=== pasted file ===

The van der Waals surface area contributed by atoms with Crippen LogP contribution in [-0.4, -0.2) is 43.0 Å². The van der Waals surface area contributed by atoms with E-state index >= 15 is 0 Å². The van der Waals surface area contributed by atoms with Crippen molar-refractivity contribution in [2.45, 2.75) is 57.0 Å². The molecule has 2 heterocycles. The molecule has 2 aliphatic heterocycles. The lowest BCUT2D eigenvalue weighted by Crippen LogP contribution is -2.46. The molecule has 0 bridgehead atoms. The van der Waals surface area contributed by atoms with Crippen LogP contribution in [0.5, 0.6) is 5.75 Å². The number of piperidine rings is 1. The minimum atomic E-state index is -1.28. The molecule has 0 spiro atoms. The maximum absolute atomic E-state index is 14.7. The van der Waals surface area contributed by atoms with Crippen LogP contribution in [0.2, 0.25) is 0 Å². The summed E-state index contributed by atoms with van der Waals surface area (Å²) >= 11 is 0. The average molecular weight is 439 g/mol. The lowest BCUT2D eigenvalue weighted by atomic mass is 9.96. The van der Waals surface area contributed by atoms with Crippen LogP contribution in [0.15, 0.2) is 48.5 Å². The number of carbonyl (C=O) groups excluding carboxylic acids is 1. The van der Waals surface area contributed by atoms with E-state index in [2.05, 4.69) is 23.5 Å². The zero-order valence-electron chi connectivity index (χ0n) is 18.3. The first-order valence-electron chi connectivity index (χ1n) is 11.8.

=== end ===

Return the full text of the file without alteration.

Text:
The van der Waals surface area contributed by atoms with Crippen LogP contribution in [-0.4, -0.2) is 43.0 Å². The van der Waals surface area contributed by atoms with E-state index >= 15 is 0 Å². The van der Waals surface area contributed by atoms with Crippen molar-refractivity contribution in [2.45, 2.75) is 57.0 Å². The molecule has 2 heterocycles. The molecule has 2 aliphatic heterocycles. The lowest BCUT2D eigenvalue weighted by Crippen LogP contribution is -2.46. The molecule has 0 bridgehead atoms. The van der Waals surface area contributed by atoms with Crippen LogP contribution in [0.5, 0.6) is 5.75 Å². The number of piperidine rings is 1. The minimum atomic E-state index is -1.28. The molecule has 0 spiro atoms. The maximum absolute atomic E-state index is 14.7. The van der Waals surface area contributed by atoms with Crippen LogP contribution in [0.2, 0.25) is 0 Å². The summed E-state index contributed by atoms with van der Waals surface area (Å²) >= 11 is 0. The average molecular weight is 439 g/mol. The lowest BCUT2D eigenvalue weighted by atomic mass is 9.96. The van der Waals surface area contributed by atoms with Crippen LogP contribution in [0.15, 0.2) is 48.5 Å². The number of carbonyl (C=O) groups excluding carboxylic acids is 1. The van der Waals surface area contributed by atoms with E-state index in [2.05, 4.69) is 23.5 Å². The zero-order valence-electron chi connectivity index (χ0n) is 18.3. The first-order valence-electron chi connectivity index (χ1n) is 11.8.